Devonte Hart, for one, catapulted the family into the national spotlight and stole Americans' hearts when a photograph of him hugging a white police officer at a 2014 protest in Portland, Ore., went viral.

Devonte was photographed embracing the officer a day after a grand jury decided not to charge Ferguson, Mo., officer Darren Wilson in the shooting death of 18-year-old Michael Brown, a controversial decision that had emotions riding high.

Devonte Hart.

"Jen and Sarah really were the kind of parents that I think the world desperately needs," Lomax told local TV station KOIN.

"They were that really bright kind of presence," Lomax said.

The Darkest of Intentions

Those who knew the family were initially shocked to learn that Jennifer had driven her vehicle off a cliff, saying it had to be an accident.

One thing was certain, though. "Death was obvious for all of them," Mendocino County Sheriff Deputy Robert Julian testified during a 2019 coroner's inquest.

Jennifer, Sarah and three of their children, Markis, Jeremiah and Abigail, were found in the car, authorities said.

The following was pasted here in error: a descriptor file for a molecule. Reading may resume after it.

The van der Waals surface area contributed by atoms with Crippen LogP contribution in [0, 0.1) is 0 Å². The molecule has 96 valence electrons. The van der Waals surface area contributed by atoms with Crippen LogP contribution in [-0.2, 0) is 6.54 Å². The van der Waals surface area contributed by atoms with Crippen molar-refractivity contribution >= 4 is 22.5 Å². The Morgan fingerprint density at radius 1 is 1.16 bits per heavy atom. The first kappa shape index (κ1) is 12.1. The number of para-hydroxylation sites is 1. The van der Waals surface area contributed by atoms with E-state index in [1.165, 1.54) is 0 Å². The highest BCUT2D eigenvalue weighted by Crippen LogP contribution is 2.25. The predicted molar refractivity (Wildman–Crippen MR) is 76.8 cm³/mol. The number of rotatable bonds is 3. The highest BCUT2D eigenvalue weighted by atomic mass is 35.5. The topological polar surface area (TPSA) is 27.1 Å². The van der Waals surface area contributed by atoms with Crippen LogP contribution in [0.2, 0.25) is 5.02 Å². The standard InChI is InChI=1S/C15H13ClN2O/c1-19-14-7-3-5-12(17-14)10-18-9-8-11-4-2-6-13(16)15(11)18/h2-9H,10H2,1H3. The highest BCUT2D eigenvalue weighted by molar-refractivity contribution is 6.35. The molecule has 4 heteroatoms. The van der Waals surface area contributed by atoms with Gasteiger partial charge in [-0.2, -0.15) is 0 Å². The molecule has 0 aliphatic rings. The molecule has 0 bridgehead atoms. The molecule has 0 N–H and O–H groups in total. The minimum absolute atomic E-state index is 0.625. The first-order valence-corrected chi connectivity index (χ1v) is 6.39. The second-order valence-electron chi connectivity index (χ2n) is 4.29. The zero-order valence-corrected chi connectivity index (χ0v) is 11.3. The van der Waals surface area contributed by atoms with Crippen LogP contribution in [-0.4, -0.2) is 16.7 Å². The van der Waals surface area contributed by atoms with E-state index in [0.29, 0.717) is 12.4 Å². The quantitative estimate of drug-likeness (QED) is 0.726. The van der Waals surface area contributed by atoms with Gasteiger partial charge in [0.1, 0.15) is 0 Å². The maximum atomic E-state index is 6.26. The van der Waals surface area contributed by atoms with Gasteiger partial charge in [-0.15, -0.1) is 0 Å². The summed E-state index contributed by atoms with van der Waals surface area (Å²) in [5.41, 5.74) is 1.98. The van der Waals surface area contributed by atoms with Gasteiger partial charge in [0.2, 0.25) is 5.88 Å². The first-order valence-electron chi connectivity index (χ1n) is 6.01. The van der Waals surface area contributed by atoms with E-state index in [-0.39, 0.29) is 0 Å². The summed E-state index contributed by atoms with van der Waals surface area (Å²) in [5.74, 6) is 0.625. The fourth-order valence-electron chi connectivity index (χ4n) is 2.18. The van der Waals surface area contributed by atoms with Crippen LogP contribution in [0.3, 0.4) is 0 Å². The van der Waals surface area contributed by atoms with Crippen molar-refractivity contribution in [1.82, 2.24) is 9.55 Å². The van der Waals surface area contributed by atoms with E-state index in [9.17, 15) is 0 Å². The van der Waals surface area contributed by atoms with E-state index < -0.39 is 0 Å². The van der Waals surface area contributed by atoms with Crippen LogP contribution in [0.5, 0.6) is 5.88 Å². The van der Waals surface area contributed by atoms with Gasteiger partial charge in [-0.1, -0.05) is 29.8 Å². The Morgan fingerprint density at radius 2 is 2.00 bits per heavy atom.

Sierra's remains were found later. All that was found of Hannah were the skeletal remains of her foot, still in a shoe, that washed up on a California beach.

Devonte's remains have yet to be recovered, though he has been declared legally dead, Allman told PEOPLE.

Hart crash site. AP/Shutterstock

Upon learning the news, their friends were beside themselves with grief.

"I love you with all of my heart and soul Hart Tribe. I am still in shock of your sudden, tragic departure," Kristina Pescatore, who appears to have known the family, wrote on Facebook. "Your smiles and immense loving presence radiates in my heart."

Another friend, Max Ribner, reportedly said, "They really found the goodness in everybody and I hope they we can all really learn a beautiful lesson from that and carry that legacy on."

Lomax told the Oregonian: "There were no clues anywhere that something was wrong."

Others, however, later said Jennifer and Sarah had shown signs of being abusive parents.

The Hart family's neighbors, Dana and Bruce DeKalb, said red flags were raised in the summer of 2017 when Hannah leaped from a second-story window at her house and raced over to them "begging for help," according to an incident report from the Clark County Sheriff's Office.

"She wanted us to take her to Seattle because they weren't treating her right," Bruce said.

"'Don't make me go back,'" she told Bruce, he recalled. She appeared to be missing two front teeth and looked much younger than she actually was, according to the DeKalbs.

Records obtained by PEOPLE also show that while the Harts lived in Alexandria, Sarah was charged with hitting one of her daughters after a teacher found bruises on the child's body.

In 2011, Abigail told a teacher that she had "owies" on her "tummy" and back, court records state. When the teacher asked Abigail how she got the bruises, she said, "Mom hit me."